Life in the ol' girl yet as Australian regional titles sold for $115m to Antony Catalano, private equity
The sale of Australian Community Media, with 160-plus regional and rural titles, to real estate marketing guru Antony Catalano is likely to usher in more promising times for newspapers across the expansive continent.
Despite everyone writing off newspapers, including the very bosses who have run some of them, there’s life in the ol’ girl yet.
Catalano, backed by Aussie billionaire Alex Waislitz's Thorney Investments, picked up the massive regional stable for the bargain basement price of $115 million.
Among the titles bringing home the bacon are the Newcastle Herald, The Canberra Times and the often ignored agriculture bible, The Land. These titles with a handful of other daily titles rake in most of the revenue for ACM, formerly Fairfax Regional Media.
Thereafter is a very long tail of lesser titles, many weeklies and bi-weeklies, that seek to serve their disparate communities the best they can with minimal resources.
Not too long ago, some of those big titles alone could have reaped as much as the sum total for the entire regional empire now to be transacted.
The sale tells us quite a bit about the state of print in this country, but let me zone on three insights.
It was a bold enough statement for me to take note - and to recount now more than 20 years on.
While on a study tour of the US in 1996, I was talking to a senior media executive in Chicago who emphatically declared, without a hint of self doubt: “In 10 to 15 years, people will look at a newspaper and laugh”.
Sure enough it’s been a rollercoaster ride, but print still matters - not just to news folk but also to those in the communications business finessing their media ecosystems.
Big media has defined the public impression about print - closures, sell-outs, layoffs and dwindling profitability.
But in the world of small publishers it is actually a far more positive scene.
Community newspapers, which comprise the overwhelming number of newspapers across the world, tell a different story to the big media’s narrative of How Digital Killed Print.
The small newspaper market faces similar challenges from media fragmentation, but the strong appetite for hyperlocal news means the local paper continues to provide a great sales and marketing environment.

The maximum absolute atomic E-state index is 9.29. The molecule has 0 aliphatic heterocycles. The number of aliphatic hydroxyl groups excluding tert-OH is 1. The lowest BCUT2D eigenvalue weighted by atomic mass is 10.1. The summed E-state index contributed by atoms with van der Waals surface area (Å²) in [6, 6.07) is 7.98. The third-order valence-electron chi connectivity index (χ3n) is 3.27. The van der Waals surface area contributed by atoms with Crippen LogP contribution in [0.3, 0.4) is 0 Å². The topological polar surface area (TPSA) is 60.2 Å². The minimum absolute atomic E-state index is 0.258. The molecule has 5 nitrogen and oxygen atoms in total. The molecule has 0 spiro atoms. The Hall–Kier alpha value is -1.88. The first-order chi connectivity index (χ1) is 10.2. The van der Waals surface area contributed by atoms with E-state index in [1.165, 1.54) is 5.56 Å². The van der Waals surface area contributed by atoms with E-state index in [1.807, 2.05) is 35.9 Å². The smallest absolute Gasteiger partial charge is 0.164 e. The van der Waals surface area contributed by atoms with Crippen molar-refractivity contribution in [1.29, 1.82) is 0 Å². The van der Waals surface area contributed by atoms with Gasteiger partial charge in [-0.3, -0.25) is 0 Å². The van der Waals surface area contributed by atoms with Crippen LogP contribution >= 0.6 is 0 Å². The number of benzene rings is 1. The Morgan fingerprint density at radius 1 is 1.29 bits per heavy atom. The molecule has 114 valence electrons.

Take New Zealand.
When quarterly circulation figures next ping the email boxes of newspaper publishers, it is likely to be another sea of red.
I am old enough that I recall those days as an editor when you could experience the adrenalin rush of a circulation spike. No such thing today. In the past five years, moderate decline, say negative one to three per cent, is as good as it gets.
The romantic in us wants to believe newspaper decline will plateau. There is no evidence of this.
However, there are seven big mistakes that newspapers regularly make that are killing them. Avoid them, and you can make print stronger for longer.
Traditional media keeps getting a pounding - and entering the fray at a sensitive time in New Zealand is the Flat Earth Society disguised as the country’s regulator, the Commerce Commission.
ComCom has rejected the proposed merger of Fairfax New Zealand and NZME, citing the likelihood of greatly reduced competition in the market. The argument: less outlets, less views, poorer society.
It beggars belief, of course.
Almost all new digital revenue goes to Facebook and Google - ComCom among the advertisers with the former.
Under a merger, the businesses would have been rationalised. Old jobs would have been axed but new jobs would have been created in what represented a chance for big but struggling media there to respawn.
With another round of editorial job losses imminent at Fairfax Media in Australia, the continuing contraction in the industry supports the argument that if you want to get your message out you might need to go DIY.
An increasing number of corporate and community organisations are setting up newsrooms to fill the void left by retreating traditional media - or to compete with what is left.
Fairfax has announced $30 million in cost cutting for FY18. Most of that is likely to come from axing staff in the newsrooms of The Sydney Morning Herald and The Age. This is my journo maths, but at the upper limit that represents about 200 staff, although expect it to be between 100 and 150 after some argy-bargy.
Some media competitors report this almost gleefully. However, staff across News Corporation in Australia can expect to see new rounds of redundancies too, according to my mail.
Meantime, given the fragmentation of the media and audiences, companies are investing large chunks of their marketing and communications budgets to better leverage digital and social media channels.
Stuart Howie is a communications and media consultant. He runs Flame Tree Media and is the author of The DIY Newsroom. Stuart has worked in media and publishing for more than 30 years as an executive, editor and strategist.